Over 2,000 years later Ancient Rome’s mighty battles with Carthage, known as the Punic Wars, gets a majestically brutal soundtrack courtesy of the Death Metal masters Ex Deo. The result is as epic as the battles themselves.

It has been a year since the news that death metal powerhouse Ex Deo would be doing a third album and it’s fair to say that expectation and anticipation have been heightened as the months have passed by. After exploring the birth of Rome on “Romulus” in 2009 and the one of it’s most controversial figures on “Caligvla” in 2012 this time the focus falls on the Punic Wars, a series of three brutal wars fought between Rome and Carthage from 264 BCE to 146 BCE.

Last time out saw the release of the sublime Caligvla, an album of such controlled ferocity that it took what the sublime debut album “Romulus” in 2009 had began and added another five legions worth of muscle, power and symphonic elegance to it.

At one stage it appeared that a third album was highly unlikely as the band went on hiatus in 2014. However, good things come to those who wait and the soldiers of Ex Deo will find much to rejoice in as General Iacono and his Centurions return with a triumph fit for Gnaeus Pompeius Magnus, Gaius Julius Caesar and Publius Cornelius Scipio Africanus combined.

The main protagonist in the Punic Wars was first Hamilcar Barca, and then perhaps more famously his son, Hannibal. For those not familiar with the tales of antiquity, Hannibal Barca was a Carthaginian commander brought up by his father, Hamilcar, to despise Rome and all it stood for. His father was the leading commander during the First Punic war and his son was to follow in his footsteps and continue to wage war on Rome. He famously crossed the Alps, previously not seen as a viable option of attack, with good reason as he lost nearly half his army on the crossing, as well as a handful of his prized war elephants. He is however often called the “father of strategy” and even Rome came to adopt elements of his military tactics for themselves.

What about the music then I hear you scream?!! Well, it’s always a good sign when after listening to the opening track you immediately go back and listen to it again before listening to the second track. So it is with the album opener “The Rise of Hannibal”.

With that kind of history the music better be pretty impressive to match up to the stories. Not a problem for Ex Deo as their ability to perfectly match mood and narrative musicality is beyond reproach. The drums sound like the catapults slamming into the walls of the enemy. This is a musical marker in the sand.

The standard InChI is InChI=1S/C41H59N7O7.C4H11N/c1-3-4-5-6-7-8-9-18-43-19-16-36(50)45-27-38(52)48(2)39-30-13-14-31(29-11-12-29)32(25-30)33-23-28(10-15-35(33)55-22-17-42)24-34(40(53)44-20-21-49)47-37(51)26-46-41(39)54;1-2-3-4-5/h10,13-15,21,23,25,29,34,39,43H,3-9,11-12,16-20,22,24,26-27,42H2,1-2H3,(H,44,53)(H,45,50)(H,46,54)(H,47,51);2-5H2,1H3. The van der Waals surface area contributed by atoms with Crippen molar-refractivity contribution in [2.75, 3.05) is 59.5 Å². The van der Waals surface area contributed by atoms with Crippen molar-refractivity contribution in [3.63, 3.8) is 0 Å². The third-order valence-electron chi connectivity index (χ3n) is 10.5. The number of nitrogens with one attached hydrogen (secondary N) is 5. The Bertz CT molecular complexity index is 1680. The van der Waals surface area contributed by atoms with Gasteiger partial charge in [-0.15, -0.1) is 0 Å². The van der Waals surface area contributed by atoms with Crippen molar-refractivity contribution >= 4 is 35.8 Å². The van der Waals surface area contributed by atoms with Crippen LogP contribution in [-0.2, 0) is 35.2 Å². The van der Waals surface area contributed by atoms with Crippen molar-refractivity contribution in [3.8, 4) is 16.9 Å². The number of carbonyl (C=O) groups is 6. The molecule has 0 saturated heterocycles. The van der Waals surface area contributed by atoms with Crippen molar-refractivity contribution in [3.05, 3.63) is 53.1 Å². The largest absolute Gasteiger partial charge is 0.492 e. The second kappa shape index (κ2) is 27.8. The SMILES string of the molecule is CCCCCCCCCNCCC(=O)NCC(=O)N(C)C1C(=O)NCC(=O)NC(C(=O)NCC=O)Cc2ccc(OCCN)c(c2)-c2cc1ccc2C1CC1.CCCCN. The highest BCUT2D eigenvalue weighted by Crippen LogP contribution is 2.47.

Guitarist Jean-Francois Dagenais, who provides the album menacing grooves along with the sublime lead guitar play of Stephane Barbe, once again takes his talents further than the six string and handles production duties, while the famed Jens Bogren helmed mixing desk in his native Sweden.

In many ways the format and style of the album is very similar to the two previous releases and “…Hannibal” confirms that. The symphonic and lush orchestration perfectly sets the ancient scene whilst the crushing and occasional sweeping death metal riffs cut through the grandeur and ceremony of Ancient Rome like a Gladius through the heart of a fallen slave in the Colosseum.

Iacono’s vocals portay the horrors of the battlefields of the western mediterranean with a mixture of aggression and call to arms shouts like “I am the general you cannot kill” on the brutal “Ad Victoriam (The Battle of Zama)”, which was the decisive battle of the war with Hannibal.

“Hispania (Siege of Saguntum)” packs a punch with the power of a battering ram. Taken from one of Hannibal’s many successes the track plays like a first-hand account of the savagery and rhythmic beating that the Saguntines took. The sound of a thousand shields banging in unison of the impending punishment they are about to inflict.

“Crossing of the Alps” echoes the struggles of Hannibal and his troops whilst the anthemic “The Spoils Of War” revels in it’s victorious grandeur. The album closes with the magnificent “The Roman” an intense, go for throat, battle-cry that rages, sweeps and spirals through the fallen with a reflective and emotive climax.

Three albums in and it is clear that, in the world of symphonic death metal, Ex Deo have no equal. The Immortal Wars, will be, when 2017 is said and done, the finest album of the year. Forget Megadeth, this is the true “Symphony of Destruction”.

Forza Roma, Forza Ex Deo.

Donnie’s Rating: 10/10

“The Immortal Wars”, is out on 24th February 2017 via Napalm Records. Click here to pre-order.

Ex Deo are:
Maurizio Iacono – vocals
Stéphane Barbe – lead guitar
Jean-Francois Dagenais – rhythm guitar
François Mongrain – bass guitar
Jonathan Leduc – keyboards
Oli Beaudoin – drums